One of the delightful things about New England is its size. The six states together are less than half the size of California and travel between the states is quite easy. From Exeter I can drive 20 minutes north and be in Maine or 20 minutes south and be in Massachusetts. For a change, I can drive east 20 minutes and walk on an Atlantic coast beach.
Last week I took a trip to Salem, Massachusetts, to visit the Witch Museum, a fitting place to visit near Halloween. Interestingly, the museum is housed in what originally was the Second Unitarian Church of Salem, built and used as a church until 1902. After several other occupants had come and gone, the Salem Witch Museum opened in 1972. While thousands of (mostly) women were executed as witches in Europe from the 15th century onward, the Salem trials and executions took place only between March 1692 and May 1693. The Governor ended the practice when his wife was accused of witchcraft.
As the museum presentation explained, an influx of refugees from the King William war had strained the resources of the village and many quarrels broke out which the Puritan villagers blamed on the work of the devil. Fear of the devil and his works was a primal fear for the citizens of Salem during those years. Then the local doctor, Dr. Griggs, pronounced that the supernatural had caused fits in three young village girls he was called to treat. That became the trigger and the villagers decided that the scapegoats were those people who practiced witchcraft.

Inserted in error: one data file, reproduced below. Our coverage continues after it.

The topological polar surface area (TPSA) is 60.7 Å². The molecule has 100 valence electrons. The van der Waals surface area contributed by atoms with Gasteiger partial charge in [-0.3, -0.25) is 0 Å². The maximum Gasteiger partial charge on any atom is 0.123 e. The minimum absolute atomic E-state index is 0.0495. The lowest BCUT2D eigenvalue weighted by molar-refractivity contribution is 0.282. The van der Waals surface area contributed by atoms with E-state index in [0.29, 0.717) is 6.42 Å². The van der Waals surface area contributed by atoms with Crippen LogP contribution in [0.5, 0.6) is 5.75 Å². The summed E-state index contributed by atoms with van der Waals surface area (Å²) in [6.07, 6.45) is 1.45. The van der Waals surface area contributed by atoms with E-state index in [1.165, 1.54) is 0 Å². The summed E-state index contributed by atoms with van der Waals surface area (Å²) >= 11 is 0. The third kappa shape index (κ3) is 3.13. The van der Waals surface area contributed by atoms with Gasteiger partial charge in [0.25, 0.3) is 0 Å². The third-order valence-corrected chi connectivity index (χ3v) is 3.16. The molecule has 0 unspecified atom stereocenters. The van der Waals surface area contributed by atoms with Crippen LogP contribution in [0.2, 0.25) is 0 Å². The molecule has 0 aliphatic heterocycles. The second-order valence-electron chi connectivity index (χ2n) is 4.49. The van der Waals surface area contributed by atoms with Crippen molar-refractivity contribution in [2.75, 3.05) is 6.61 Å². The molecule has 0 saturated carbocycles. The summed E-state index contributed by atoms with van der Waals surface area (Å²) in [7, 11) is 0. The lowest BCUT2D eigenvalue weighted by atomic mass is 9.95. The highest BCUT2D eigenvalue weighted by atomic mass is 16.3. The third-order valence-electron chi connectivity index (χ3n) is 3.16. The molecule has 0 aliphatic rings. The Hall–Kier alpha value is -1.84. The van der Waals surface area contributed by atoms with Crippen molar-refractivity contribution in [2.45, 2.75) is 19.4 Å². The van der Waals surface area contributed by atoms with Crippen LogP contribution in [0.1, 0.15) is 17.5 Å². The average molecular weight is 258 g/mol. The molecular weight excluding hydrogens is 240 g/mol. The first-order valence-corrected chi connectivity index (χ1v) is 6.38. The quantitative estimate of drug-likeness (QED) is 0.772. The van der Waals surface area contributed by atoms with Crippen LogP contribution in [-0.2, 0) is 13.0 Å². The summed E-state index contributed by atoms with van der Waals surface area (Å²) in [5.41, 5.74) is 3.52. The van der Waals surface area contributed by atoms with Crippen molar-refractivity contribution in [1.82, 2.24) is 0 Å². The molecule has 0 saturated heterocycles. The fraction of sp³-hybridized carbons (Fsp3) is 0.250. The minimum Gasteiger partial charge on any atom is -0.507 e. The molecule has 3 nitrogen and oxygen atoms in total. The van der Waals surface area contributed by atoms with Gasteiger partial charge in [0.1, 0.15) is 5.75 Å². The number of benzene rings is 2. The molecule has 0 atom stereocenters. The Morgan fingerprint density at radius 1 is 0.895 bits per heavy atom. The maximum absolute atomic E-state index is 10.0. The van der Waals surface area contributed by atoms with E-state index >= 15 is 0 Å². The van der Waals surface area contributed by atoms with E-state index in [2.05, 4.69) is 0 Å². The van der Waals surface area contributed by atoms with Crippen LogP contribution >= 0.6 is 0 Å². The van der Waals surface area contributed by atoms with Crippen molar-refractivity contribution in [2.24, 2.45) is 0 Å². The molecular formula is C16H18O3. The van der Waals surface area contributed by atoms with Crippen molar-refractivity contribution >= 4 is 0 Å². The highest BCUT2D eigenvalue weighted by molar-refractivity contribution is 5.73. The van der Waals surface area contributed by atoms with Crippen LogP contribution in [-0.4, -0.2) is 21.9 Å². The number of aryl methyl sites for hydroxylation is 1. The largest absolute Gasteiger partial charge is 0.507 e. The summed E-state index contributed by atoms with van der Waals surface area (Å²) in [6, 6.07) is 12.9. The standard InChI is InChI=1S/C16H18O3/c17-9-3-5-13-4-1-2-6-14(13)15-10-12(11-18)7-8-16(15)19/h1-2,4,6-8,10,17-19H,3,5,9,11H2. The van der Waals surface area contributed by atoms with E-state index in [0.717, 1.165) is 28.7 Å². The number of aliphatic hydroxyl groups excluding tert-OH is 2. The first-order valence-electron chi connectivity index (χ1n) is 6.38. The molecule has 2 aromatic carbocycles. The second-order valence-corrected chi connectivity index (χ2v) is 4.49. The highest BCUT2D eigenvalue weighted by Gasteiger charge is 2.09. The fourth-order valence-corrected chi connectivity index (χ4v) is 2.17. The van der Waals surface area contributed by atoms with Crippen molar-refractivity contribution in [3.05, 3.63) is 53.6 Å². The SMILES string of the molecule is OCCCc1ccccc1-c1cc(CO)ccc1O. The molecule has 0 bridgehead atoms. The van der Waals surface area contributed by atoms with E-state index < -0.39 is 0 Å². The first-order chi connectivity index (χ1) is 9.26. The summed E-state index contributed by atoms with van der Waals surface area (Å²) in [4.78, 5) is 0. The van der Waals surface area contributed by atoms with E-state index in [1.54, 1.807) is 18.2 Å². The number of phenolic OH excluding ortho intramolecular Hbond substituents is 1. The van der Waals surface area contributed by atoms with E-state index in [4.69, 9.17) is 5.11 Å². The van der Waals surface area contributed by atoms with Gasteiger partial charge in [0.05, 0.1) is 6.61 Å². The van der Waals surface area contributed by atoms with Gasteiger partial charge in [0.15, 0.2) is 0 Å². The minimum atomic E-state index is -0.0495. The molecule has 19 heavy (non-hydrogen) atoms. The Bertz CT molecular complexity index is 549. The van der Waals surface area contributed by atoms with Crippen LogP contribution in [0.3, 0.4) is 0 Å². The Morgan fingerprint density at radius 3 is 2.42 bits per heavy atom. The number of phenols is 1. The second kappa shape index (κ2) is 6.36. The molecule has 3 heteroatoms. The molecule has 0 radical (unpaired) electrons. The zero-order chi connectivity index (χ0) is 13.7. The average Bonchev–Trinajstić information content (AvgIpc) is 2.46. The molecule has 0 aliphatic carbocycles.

I was most impressed with where the museum took the Salem village trials of the 17th century and moved them forward. At the end of the presentation, we walked toward a wall with the following list of fears+triggers=scapegoat from our more current history:
I personally found it both interesting and depressing to look at our country’s more current activities and realize that our fears continue to seek convenient scapegoats.
Instead of getting angry or frustrated with the state of the world, a walk outside admiring nature refreshes mind and body. Throughout the month the leaves have continued to change and fall. Now at the beginning of November, the last of the deciduous trees are in full color with their outer leaves bright yellow. Each of the trees appears to have a golden lace cloth draped over the green leaves closest to the tree trunk. Soon these late-changers will also show empty branches and twigs, their winter garb.
Wishing you all a most happy November.